If a computer is programmed to write poetry, whether a superficial parody of the real thing or at the level of the great poets, the program is of the class known as a simulation. Programs of this kind are essentially an abstract representation—a model—of real-life phenomena. . . .
If the purpose of a program is to simulate everything involved in the process of creating great poetry, in a particular style, this “everything” must be identified and modeled, an accomplishment that may indeed prove impossible after centuries or thousands of years of dedication to the task. But a simulation need not be perfect to be useful, or to register an impressive performance in a field in which precise information—whether qualitative or quantitative—may be difficult to formulate, A computer, in sum, need not produce masterpieces to improve our understanding of art.
An example of how the computer is being used in the study of stylistics and formal structure in the visual arts is provided by Joan and Russell Kirsch, a husband-and-wife team of artist and computer scientist who have taken on the formidable task of preparing a program that analyzes and simulates the work of Richard Diebenkorn, one of the most important and respected contemporary painters. While this program—a kind of grammar pertaining to shape and the segmentation of the picture into large, well-proportioned areas—has yet to incorporate color, brush-work, and other important features of Diebenkorn’s work, it is a significant harbinger of a completely new approach to the analysis of style, visual syntax, and the principles of formal abstract design and composition.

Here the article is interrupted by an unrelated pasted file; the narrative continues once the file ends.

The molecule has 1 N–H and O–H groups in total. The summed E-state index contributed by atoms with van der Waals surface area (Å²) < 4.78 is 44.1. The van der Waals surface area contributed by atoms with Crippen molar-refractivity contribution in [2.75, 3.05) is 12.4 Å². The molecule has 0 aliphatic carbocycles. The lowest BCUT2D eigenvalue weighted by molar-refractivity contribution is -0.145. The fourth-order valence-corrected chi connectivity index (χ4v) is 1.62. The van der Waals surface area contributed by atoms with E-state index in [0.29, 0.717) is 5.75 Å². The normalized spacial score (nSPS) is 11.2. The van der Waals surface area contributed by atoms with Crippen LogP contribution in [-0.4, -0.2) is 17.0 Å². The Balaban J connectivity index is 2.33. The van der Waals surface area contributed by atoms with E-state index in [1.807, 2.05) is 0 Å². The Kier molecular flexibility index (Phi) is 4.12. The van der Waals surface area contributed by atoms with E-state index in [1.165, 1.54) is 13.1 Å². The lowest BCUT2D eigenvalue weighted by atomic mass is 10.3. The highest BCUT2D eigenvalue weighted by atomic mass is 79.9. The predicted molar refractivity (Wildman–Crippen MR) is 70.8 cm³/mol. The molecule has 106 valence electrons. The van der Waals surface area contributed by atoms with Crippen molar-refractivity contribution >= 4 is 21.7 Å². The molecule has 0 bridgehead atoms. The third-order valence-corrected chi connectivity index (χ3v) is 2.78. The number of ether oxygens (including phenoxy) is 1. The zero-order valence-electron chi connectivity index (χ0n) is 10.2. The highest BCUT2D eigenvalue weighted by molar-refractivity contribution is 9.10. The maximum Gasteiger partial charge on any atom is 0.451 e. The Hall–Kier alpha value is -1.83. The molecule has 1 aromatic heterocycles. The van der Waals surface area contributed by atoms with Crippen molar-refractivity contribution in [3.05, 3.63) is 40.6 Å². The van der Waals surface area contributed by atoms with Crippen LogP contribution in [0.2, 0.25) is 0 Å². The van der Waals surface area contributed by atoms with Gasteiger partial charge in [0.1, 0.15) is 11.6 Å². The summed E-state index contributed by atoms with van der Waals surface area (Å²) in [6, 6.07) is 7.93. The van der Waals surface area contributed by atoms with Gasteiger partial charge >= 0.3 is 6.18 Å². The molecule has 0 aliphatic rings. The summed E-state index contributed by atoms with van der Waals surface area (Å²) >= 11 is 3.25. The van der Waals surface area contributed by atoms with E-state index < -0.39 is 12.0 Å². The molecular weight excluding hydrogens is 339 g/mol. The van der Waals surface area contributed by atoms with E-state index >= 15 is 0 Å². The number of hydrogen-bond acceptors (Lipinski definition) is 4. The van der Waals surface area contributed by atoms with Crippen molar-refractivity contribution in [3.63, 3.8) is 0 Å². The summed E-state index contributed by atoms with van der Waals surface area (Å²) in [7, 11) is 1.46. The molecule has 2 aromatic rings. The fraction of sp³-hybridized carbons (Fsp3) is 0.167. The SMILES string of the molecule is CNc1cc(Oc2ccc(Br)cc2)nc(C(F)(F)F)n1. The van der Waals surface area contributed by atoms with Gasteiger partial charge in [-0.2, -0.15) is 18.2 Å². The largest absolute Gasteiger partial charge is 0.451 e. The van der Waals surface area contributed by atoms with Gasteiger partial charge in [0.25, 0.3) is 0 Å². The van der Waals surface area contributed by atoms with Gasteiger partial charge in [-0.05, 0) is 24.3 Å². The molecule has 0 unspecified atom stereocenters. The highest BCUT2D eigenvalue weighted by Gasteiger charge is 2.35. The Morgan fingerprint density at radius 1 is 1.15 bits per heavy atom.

While the simulation of the poems and paintings for research is only beginning, computer-graphic programs that encode and simulate styles of visual art have been written and used by artists for over twenty years—indeed, for over twenty-five years, since the roots of this approach go back to the German artists, aestheticians, and computer scientists who in the early 60′s founded the movement known as Generative Art. In this country, the group of artists most closely associated with this serial-robotic approach to computer art includes Manfred Mohn, Edward Zajac, Colette and Jeff Bangert, Harold Cohen, and myself.